Cuban Musicians (Updated)

How many musicians from Cuba can you name who have been sucessful in the U.S.? I’m asking because according to World Music Central, there have been none.

Issac Delgado, who left Cuba a little over 6 months ago, has been called “the most significant Cuban singer of his generation”. Already a star in Cuba, Delgado is making a run at becoming the first musician from the island to find commercial success stateside. (my emphasis)

Hello! Celia Cruz, Jorge Bolet, Desi Arnaz, Xavier Cugat, Albita, Gloria Estefan, just for starters.
Is it ignorance or castroite revisionism?
Update: I’m happy to report that World Music Central has corrected their error, it now reads:

Issac Delgado, who left Cuba a little over 6 months ago, has been called “the most significant Cuban singer of his generation”. Already a star in Cuba, Delgado is making a run at becoming the latest musician from the island to find commercial success stateside in recent times.” (again, my emphasis)

Thank you Babalu readers!

20 thoughts on “Cuban Musicians (Updated)”

  1. Mandingo, I agree Juan Carlos Formell is great! Considering the number of important Cuban musicians, how prolific and influential they have been in American music, I cannot believe that stupid statement made it past the editor.

  2. They have a “Contact Us” link on their site in the upper right corner. Perhaps a gentle suggestion can be made to the site owners to correct their mistake?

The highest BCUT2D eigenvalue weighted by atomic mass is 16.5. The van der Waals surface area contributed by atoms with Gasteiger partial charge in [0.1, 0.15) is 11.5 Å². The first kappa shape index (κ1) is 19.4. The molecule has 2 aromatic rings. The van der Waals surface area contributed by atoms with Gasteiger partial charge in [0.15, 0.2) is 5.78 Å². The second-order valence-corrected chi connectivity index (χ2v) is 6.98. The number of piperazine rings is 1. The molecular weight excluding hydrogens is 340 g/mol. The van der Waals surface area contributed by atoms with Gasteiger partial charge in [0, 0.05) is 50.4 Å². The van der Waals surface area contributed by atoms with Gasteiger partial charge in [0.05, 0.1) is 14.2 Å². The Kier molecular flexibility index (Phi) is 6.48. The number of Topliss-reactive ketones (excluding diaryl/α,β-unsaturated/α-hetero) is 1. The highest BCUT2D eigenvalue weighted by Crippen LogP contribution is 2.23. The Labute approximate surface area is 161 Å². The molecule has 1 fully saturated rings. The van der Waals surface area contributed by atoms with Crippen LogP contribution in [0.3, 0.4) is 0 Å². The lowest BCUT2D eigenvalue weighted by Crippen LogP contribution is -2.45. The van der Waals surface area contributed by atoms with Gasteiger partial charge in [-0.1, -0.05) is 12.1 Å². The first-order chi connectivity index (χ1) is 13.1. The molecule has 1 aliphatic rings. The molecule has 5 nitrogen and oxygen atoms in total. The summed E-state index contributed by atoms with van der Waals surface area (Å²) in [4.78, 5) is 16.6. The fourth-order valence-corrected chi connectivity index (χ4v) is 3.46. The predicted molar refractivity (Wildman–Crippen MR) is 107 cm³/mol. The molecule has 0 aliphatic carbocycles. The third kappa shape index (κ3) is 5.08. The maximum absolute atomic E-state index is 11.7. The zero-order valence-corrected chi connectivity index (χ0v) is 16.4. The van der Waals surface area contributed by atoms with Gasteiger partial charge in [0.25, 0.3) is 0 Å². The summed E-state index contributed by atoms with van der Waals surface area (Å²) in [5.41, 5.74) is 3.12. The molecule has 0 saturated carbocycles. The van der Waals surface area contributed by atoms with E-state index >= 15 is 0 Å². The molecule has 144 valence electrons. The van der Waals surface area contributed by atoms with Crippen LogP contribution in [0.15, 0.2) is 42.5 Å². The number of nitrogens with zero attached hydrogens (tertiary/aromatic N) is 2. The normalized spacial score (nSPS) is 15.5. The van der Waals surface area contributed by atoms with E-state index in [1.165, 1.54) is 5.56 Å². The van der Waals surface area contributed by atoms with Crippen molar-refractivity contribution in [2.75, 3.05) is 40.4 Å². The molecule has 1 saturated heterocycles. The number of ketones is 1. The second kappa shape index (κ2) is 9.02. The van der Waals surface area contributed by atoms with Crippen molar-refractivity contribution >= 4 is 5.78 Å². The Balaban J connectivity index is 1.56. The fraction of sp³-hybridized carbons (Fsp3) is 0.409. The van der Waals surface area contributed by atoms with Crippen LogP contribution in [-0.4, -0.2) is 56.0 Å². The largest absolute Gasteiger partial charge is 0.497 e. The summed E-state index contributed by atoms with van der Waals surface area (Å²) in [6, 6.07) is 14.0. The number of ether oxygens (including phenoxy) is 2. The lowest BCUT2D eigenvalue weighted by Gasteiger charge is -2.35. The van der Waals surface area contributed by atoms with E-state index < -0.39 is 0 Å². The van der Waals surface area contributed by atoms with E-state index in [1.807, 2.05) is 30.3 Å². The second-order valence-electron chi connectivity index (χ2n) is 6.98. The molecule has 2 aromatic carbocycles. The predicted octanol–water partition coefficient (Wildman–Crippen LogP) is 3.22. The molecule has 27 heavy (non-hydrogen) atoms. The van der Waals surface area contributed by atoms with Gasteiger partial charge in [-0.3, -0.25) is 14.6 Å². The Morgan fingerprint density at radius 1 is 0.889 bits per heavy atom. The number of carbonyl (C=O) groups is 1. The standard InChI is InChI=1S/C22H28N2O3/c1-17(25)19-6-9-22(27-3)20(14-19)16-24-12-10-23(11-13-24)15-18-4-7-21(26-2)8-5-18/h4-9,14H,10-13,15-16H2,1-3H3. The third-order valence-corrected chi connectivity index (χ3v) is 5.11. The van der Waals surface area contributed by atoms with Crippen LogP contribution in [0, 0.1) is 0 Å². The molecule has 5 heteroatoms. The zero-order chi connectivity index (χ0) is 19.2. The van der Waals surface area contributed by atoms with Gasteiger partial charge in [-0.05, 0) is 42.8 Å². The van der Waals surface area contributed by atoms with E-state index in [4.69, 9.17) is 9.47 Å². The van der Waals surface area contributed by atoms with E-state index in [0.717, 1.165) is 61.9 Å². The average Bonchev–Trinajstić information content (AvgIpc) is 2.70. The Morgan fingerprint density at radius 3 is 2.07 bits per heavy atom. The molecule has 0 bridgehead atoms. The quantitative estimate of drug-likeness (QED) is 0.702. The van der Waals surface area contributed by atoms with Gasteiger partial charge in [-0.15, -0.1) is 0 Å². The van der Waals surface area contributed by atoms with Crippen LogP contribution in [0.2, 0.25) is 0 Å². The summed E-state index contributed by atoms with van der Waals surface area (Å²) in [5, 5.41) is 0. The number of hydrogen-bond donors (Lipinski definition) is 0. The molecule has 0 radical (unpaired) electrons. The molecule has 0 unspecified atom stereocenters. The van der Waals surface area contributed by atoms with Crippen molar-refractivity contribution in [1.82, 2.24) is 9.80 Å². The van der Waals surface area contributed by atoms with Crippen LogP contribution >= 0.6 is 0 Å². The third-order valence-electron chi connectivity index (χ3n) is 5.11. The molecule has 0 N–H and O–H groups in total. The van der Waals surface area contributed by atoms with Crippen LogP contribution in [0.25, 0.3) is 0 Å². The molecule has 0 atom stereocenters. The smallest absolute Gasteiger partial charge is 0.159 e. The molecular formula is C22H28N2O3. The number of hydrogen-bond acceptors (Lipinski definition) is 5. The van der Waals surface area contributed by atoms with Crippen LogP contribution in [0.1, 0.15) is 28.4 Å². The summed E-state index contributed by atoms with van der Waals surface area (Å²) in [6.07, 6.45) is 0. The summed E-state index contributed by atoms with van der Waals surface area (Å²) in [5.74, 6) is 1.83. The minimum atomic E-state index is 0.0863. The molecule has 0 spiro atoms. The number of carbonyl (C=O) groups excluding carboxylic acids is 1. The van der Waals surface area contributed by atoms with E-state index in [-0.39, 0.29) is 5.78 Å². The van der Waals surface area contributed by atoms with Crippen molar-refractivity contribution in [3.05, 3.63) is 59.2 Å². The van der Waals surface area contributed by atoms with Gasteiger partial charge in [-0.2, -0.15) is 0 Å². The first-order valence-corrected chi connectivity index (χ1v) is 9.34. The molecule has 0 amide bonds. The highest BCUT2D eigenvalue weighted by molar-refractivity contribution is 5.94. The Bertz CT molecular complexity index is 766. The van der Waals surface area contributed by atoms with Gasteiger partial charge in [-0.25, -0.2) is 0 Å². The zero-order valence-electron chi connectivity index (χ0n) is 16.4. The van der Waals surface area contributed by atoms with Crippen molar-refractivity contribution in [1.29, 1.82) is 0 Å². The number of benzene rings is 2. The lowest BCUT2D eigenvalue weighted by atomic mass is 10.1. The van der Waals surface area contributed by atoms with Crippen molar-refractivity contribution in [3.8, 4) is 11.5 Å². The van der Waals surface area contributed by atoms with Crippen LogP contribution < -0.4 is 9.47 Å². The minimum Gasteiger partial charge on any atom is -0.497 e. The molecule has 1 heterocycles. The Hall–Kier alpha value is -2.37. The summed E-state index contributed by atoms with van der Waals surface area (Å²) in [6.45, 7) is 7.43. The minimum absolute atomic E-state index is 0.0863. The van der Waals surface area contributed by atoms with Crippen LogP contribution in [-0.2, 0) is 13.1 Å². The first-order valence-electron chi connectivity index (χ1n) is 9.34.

3. ORISHAS have found a lot of success in the US. They are a rap rock group from Cuba.

    Though they praise the revolution in form, I think the overall context of the message is one critical of fidel’s policies.

    It’s important to note that they are on a state run record label and while they tour overseas, surely their actions are watched closelt by the government which clearly limits what they can say.

  4. Jose- Cugat was born in Spain. With his family, he emigrated to Cuba when he was five. He trained as a classical violinist and played with the Orchestra of the Teatro Nacional in Havana before immigrating to New York.

  5. How about Maria Conchita Alonso? She’s from my hometown in Cuba. Her family is Cuban and she was born in Cuba though she’s become a Venezuelan citizen.

  6. It’s nice that they corrected their error, but you’d think they would surely have known better to begin with. There are a lot of “authorities” and “experts” out there that are no such thing.

Comments are closed.